I’m writing my next book, Better Than Before, about how we make and break habits–an issue very relevant to happiness. Each week, I’ll post a before-and-after story submitted by a reader, about how he or she successfully changed a habit. We can all learn from each other.
I changed my habit of working on "scary" writing projects sporadically. Now, when I'm working on a big creative writing project—a book, a proposal, a guest post, etc.—I work on it every day. With the exception of 1 weekly day of rest, I make sure to do at least a little bit each morning.
I love (and often repeat) the Anthony Trollope line you quote in your books, "A small daily task, if it be really daily, will beat the efforts of a spasmodic Hercules." Committing to a daily task helps me maintain momentum, and it also helps render the task less terrifying. (If I work on it every day, it simply CAN'T be that scary—it's just part of my routine, after all!)
I've also noticed that, if I skip a day, it's that much harder to get back to the habit. And if I skip yet another day, it's as though Mt. Everest springs up between me and getting back on track. If I write every day, though, the barrier between me and good habits is more like a pastoral English countryside hill. Like something out of a Jane Austen novel, a rise that Elizabeth Bennett could scale without breaking a sweat.
Working on big writing projects is challenging because so much uncertainty is involved; often, I have no assurances of acceptance or publication. No assurances but one, that is: that the very process of doing the work is its own reward. And that's why I write every day: to enjoy the process itself, and to give myself something to count on in an uncertain world.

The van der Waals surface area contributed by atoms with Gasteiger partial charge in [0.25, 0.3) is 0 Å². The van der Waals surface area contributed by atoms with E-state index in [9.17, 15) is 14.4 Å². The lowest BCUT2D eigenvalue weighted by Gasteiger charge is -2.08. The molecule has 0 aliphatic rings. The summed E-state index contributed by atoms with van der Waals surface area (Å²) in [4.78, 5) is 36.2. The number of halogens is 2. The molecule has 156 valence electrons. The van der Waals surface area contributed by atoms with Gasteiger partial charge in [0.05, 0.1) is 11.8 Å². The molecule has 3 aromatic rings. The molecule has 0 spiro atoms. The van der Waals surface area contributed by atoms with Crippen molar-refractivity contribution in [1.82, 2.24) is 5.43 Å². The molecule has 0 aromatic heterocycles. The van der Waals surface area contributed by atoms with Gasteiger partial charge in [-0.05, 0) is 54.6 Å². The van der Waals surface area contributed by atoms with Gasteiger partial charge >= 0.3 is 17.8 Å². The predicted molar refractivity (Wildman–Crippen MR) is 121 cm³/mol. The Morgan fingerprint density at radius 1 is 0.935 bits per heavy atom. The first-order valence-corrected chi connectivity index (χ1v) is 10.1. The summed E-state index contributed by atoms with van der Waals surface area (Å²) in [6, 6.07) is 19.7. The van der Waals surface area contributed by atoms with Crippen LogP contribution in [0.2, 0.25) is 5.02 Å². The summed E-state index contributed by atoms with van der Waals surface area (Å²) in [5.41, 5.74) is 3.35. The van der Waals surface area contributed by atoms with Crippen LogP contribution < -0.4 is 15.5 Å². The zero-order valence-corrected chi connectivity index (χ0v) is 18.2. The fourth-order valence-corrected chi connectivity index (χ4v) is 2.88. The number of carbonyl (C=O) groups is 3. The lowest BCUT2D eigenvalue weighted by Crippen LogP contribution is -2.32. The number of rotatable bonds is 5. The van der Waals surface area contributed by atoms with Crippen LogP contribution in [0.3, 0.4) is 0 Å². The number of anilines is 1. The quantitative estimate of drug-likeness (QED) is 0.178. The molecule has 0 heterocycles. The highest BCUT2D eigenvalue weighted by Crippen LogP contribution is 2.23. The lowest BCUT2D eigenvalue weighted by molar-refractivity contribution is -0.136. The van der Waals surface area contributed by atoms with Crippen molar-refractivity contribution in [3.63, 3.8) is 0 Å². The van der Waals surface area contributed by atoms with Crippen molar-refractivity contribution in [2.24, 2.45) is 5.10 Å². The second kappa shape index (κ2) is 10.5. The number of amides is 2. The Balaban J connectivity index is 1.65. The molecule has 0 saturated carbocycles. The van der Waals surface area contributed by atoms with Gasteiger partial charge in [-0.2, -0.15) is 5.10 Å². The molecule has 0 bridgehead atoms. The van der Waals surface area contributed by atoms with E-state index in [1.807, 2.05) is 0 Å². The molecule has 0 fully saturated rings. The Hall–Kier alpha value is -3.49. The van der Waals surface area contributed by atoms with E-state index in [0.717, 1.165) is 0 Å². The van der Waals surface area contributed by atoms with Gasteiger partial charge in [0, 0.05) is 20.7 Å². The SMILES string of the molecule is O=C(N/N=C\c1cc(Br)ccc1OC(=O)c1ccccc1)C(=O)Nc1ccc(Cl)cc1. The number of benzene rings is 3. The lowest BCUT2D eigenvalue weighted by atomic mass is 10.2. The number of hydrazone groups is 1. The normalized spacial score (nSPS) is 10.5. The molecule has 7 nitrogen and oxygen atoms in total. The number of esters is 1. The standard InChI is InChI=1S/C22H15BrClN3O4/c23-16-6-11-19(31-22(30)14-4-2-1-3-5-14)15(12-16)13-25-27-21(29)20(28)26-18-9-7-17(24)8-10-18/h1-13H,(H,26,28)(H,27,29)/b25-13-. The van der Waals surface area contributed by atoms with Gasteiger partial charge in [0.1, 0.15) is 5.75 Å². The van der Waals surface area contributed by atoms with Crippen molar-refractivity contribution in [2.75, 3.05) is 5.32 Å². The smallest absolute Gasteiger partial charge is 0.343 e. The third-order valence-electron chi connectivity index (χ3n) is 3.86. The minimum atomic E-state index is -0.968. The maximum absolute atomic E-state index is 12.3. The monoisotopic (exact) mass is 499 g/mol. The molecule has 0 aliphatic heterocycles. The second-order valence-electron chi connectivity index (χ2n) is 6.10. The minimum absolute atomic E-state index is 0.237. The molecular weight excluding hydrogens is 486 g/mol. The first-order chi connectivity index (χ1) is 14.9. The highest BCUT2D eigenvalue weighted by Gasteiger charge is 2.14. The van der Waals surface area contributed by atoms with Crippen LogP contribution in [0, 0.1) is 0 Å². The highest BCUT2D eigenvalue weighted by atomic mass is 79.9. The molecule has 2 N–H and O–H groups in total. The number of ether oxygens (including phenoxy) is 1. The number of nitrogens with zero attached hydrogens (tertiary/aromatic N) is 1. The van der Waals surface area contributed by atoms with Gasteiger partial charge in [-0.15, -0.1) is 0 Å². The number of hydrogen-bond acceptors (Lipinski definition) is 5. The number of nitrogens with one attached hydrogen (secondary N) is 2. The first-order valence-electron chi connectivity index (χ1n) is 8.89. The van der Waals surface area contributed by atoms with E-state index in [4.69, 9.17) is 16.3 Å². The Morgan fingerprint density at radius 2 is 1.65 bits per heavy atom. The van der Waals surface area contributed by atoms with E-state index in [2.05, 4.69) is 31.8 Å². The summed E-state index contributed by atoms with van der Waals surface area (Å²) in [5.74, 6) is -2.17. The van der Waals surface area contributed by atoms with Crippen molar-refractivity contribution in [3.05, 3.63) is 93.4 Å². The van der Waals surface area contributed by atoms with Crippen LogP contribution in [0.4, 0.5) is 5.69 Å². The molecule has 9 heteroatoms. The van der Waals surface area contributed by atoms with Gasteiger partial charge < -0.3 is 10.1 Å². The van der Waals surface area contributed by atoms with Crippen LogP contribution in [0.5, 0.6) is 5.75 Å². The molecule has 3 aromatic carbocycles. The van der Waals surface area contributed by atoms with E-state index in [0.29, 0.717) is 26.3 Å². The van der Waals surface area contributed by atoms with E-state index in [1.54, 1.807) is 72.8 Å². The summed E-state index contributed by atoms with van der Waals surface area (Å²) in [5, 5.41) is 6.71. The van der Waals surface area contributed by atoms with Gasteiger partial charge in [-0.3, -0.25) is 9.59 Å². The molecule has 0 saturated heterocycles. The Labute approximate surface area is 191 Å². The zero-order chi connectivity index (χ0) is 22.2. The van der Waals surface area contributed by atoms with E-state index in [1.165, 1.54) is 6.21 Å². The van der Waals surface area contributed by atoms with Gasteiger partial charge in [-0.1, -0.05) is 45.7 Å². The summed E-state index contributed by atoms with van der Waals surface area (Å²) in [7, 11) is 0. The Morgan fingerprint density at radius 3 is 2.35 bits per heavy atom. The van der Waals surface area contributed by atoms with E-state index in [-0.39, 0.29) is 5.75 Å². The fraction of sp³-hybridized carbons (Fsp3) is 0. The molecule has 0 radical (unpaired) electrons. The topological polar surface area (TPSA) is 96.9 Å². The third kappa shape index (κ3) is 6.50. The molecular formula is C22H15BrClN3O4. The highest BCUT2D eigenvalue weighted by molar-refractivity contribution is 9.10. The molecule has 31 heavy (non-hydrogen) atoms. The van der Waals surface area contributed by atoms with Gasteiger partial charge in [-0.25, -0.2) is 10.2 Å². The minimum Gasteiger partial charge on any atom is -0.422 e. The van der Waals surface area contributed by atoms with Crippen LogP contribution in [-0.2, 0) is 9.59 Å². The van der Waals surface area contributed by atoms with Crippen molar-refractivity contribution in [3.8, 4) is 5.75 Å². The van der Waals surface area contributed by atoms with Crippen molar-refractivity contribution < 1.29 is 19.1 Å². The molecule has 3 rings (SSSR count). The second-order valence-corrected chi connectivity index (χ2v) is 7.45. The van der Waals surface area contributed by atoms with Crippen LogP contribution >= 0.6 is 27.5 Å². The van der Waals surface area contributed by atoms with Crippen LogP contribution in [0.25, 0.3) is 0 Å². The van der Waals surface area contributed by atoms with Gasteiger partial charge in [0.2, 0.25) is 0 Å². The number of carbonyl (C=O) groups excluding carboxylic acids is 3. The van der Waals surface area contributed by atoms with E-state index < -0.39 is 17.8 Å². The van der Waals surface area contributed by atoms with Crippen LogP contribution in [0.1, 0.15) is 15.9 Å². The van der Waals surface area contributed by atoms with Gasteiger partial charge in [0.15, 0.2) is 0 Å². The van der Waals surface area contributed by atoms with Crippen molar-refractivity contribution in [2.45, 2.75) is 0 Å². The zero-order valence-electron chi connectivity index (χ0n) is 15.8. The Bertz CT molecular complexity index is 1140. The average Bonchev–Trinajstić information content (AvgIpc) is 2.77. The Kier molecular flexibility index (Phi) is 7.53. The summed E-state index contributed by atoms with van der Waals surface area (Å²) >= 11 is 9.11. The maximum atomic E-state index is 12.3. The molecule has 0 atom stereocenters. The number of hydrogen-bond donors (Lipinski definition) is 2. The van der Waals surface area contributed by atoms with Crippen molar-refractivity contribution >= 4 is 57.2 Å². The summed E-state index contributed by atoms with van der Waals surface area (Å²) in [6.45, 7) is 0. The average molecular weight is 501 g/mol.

A couple insights jumped out at me from this terrific Before and After story.
First, I too have noticed that weirdly, it's often easier to do something practically every day than to do it once in a while or four times a week. The more you do something, the more it becomes a part of your ordinary day. It doesn't make you nervous, it doesn't feel intimidating, it doesn't feel like a special burden or extra credit.
Also, one of my habit strategies is the Strategy of Starting, and I've noticed that while starting is hard, starting over is often much harder. Once we've started down a positive path, it's very, very valuable not to let ourselves stop. Because starting over is hard.
Another strategy used here is the Strategy of Scheduling. Whether daily, weekly, or whatever, just putting a task into your schedule--finding an exact place for it in your calendar--makes it easier to get it done. There's an odd power to the schedule.
Have you found that making a daily habit of a certain task makes it easier?
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